The discussion about these issues covers all major aspects of a Muslim's individual and social life. This book consists of thirty chapters and 464 traditions in all. The total number of ahadith of the second volume is 2346. If we add to this 1437 hadith of the first volume, total number of the traditions recorded in Usul al-Kafi is 3783.
The second part of al-Kafi is Furu' al-Kafi. It is compiled after the pattern of Usul. While Usul deals with the fundamentals of Islamic belief concerning various tenets of the faith, Furu' serves as a guide to Islamic jurisprudence, covering all aspects of life from tahdrah (cleansing) to diyat (blood-money).
Al-Kulayni has arranged the traditions according to the main issues concerning fiqh, and classification also is in conformity with the natural order of the problems of fiqh. He has neither expressed his own views nor reported others' judgements in order to preserve impartiality of the book, so that a scholar should remain free to form his own opinions. He did not want to prejudice others' minds with a biased explanation of ahadith. This approach is aimed at preserving the purity of the traditions and is a clear sign of his objectivity. A brief resume of the contents of all the five volumes of Furu' al-Kafi is given below:
1. Kitab al-taharah deals with all general and particular issues concerning the prescribed process of cleansing one's body, the basic rules and their derivations, in three parts.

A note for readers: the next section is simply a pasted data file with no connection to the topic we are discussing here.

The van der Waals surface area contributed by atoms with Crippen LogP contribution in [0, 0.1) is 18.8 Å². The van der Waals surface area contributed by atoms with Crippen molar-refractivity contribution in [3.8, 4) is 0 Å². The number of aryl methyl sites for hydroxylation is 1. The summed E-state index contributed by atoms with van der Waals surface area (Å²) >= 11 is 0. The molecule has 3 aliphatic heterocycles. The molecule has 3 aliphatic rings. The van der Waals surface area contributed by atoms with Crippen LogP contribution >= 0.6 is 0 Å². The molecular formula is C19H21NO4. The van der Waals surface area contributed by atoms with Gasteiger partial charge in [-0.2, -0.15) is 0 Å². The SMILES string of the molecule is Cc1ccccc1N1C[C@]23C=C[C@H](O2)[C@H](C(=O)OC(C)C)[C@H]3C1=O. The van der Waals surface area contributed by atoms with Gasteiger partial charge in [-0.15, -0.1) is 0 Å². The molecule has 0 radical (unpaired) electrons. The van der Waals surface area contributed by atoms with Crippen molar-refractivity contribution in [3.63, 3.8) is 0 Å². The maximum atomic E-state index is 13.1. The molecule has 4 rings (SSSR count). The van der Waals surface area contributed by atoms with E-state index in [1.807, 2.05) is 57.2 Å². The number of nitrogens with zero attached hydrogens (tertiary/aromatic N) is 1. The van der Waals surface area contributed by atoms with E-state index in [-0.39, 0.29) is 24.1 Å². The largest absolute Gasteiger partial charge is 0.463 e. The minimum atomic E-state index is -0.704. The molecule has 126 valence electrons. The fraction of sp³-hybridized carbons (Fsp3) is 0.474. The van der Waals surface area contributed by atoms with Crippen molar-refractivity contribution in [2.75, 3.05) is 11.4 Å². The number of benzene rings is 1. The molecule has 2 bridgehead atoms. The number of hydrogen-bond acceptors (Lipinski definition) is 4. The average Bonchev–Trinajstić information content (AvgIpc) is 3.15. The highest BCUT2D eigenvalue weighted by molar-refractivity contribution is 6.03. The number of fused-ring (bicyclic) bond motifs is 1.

(A) Taharan wa najasah and related issues in 64 chapters covering 360 traditions.
(B) Uayd (menstruation) in 24 chapters covering 93 traditions.
(C) Mayyit (dead body) in 95 chapters covering 412 traditions.
2. Kitab al-salat is a detailed discussion of legal (fiqhi) issues concerning salat (prayer). It consists of 103 chapters and covers 927 traditions.
3. Kitab al-zakat is the third and last part of the first volume and contains only a part of the traditions regarding the laws of alms-giving or poor-due. This part of the book consists of 47 chapters and 277 traditions.
This volume begins with the second part of
1. Kitab al-zakat, consisting of 43 chapters and 251 traditions. On the whole this book contains 528 traditions.
2. Kitab al-sawm is the second book of this volume dealing with Al-Kulayni and His Works the issues concerning fasting and consists of 452 traditions divided into 83 chapters.
3. Kitab al-hajj consists of 1485 traditions divided into 236 chapters.